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Proteins are large biomolecules, or macromolecules, consisting of one or more long- chain amino acid residues and are a vital constituent of most living organisms. Large quantities of protein waste can be generated by the use of plants, such as rape, for biodiesel manufacture. Loughborough University researchers have investigated the use of such material for elastomer reinforcement as part of a project to improve the efficiency of the biodiesel process ( This work demonstrated that blending of gelatinized rape meal protein with carboxylated nitrile (XNBR) rubber latex resulted in a material ten times stiffer and four times stronger than the unreinforced rubber and similar to that achievable with a carbon black. Latex blending was used to ensure good dispersion in the rubber and resulted in particles of about 2 pm.

Rice Hulls

Rice hulls or husks are the outer coating on rice grains and provide protection to the seeds during the growing period. They contain large amounts of amorphous silica and lignin and are not very digestible for humans. As a result, the hulls are usually removed when rice is harvested. They are then usually burnt as a source of energy and leave behind an ash known as RHA (rice hull ash), which is largely silica.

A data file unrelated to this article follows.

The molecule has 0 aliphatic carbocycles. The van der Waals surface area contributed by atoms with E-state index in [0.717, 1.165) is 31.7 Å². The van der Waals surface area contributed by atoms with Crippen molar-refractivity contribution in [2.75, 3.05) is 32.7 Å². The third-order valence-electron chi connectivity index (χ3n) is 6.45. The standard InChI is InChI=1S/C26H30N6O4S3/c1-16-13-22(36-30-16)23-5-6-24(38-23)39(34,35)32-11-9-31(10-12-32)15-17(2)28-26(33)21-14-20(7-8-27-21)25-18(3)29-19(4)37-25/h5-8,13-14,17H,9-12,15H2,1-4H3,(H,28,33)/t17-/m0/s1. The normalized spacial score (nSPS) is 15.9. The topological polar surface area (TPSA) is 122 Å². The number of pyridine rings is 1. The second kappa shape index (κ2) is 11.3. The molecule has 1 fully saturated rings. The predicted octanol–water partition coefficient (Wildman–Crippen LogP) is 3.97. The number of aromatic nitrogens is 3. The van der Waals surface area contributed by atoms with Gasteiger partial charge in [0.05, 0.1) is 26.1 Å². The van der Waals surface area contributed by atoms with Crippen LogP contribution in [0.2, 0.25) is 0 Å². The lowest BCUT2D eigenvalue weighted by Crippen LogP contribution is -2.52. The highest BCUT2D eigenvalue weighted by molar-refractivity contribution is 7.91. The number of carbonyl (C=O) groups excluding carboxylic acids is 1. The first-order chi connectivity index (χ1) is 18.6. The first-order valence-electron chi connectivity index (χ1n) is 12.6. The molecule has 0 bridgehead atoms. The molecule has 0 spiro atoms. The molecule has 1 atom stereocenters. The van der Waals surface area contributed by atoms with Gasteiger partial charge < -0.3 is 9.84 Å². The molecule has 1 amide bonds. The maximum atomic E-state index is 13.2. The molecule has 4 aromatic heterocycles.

The RHA silica is seen as a very significant waste stream, estimated at over three million tons of silica annually worldwide. Moreover it can be regarded as sustainable, due to the plant origin. As such, it has been much studied as a raw material for many applications, including as a polymer filler. These efforts have been ongoing for at least 50 years and saw the launch of commercial filler products in the USA in the 1970s, but this initiative does not seem to have made much progress since. The early work directed at a carbon black substitute is described by Haxo and Mehta (1974); more recently, the use of rice hull ash in polymers has been reviewed by D.S. Chaudhary et al. (2004). R. Srilathakutty et al. (2002) have described the successful use in microcellular shoe soles, and E.P. Aysawarya et al. (2012) have described its potential for use in HDPE. As described in ? Chap. 22, “Sustainable and Recycled Particulate Fillers,” there is also growing interest in using the ash as the raw material for producing precipitated silicas, with some of the tire majors seeing it as a useful way to produce precipitated silica for tire use.

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